Feb 7, 2017
Feb 8, 2017



묵포도도 (墨葡萄圖)

early 1800s

Choe Seok-hwan 최석환

(Korean, active first half of 19th century)

Eight-panel folding screen; ink on paper

Image: 100.5 x 345 cm (39 9/16 x 135 13/16 in.)

Gift from the Collection of George Gund III 2015.510


Did you know?

Grapes in premodern East Asia symbolize many children.


July is the season of the ripening deep blue grapes, and also the month when the monsoon season begins in Korea. To the accompaniment of stormy summer wind, grape vines make a spectacular full circle across the surface of this eight-panel folding screen. The artist employed a variety of ink tones to create a sense of swift movement of grapevines amid turbulent storms.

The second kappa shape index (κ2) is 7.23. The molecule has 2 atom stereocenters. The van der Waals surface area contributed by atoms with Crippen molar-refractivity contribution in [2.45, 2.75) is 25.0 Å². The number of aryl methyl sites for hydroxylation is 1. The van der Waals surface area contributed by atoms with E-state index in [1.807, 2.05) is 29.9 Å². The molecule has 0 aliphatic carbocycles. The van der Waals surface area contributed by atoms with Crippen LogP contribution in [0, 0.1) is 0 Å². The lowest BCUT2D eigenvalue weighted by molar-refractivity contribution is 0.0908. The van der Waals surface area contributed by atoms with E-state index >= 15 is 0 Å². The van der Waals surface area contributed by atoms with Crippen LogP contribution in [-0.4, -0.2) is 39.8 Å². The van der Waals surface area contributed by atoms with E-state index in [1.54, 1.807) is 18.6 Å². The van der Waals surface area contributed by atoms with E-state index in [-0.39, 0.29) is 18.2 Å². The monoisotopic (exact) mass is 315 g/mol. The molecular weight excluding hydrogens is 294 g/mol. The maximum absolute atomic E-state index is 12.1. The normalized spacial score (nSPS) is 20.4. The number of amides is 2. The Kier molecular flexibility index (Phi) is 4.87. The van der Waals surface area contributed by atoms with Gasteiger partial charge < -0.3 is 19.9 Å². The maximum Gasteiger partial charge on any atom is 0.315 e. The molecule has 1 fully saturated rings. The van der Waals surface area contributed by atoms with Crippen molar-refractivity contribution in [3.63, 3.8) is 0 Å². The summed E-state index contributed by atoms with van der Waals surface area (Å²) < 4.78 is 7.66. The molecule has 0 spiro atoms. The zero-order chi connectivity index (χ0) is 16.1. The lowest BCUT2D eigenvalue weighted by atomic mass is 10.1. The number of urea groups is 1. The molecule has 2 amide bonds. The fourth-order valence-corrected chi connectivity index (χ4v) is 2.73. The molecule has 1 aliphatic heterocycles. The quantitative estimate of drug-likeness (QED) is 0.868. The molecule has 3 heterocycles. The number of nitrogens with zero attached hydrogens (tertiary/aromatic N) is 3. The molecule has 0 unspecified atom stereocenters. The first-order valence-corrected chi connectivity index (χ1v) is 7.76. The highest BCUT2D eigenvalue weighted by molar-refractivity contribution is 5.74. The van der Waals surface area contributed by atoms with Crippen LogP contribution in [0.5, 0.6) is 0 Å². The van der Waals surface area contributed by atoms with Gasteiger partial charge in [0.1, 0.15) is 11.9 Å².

Since their first introduction to the Korean peninsula around the 7th century through the Silk Road, grapes were used as artistic motifs. Artists embellished the surface of mother-of-pearl lacquer boxes or blue-and-white porcelain, while scholar-poets composed poems about the luscious sweet sourness of green grapes. By the late 19th century, grapes became the icon of fertility: the fruit grows in large clusters of many individual grapes, evoking the image of a stable clan with many descendants.

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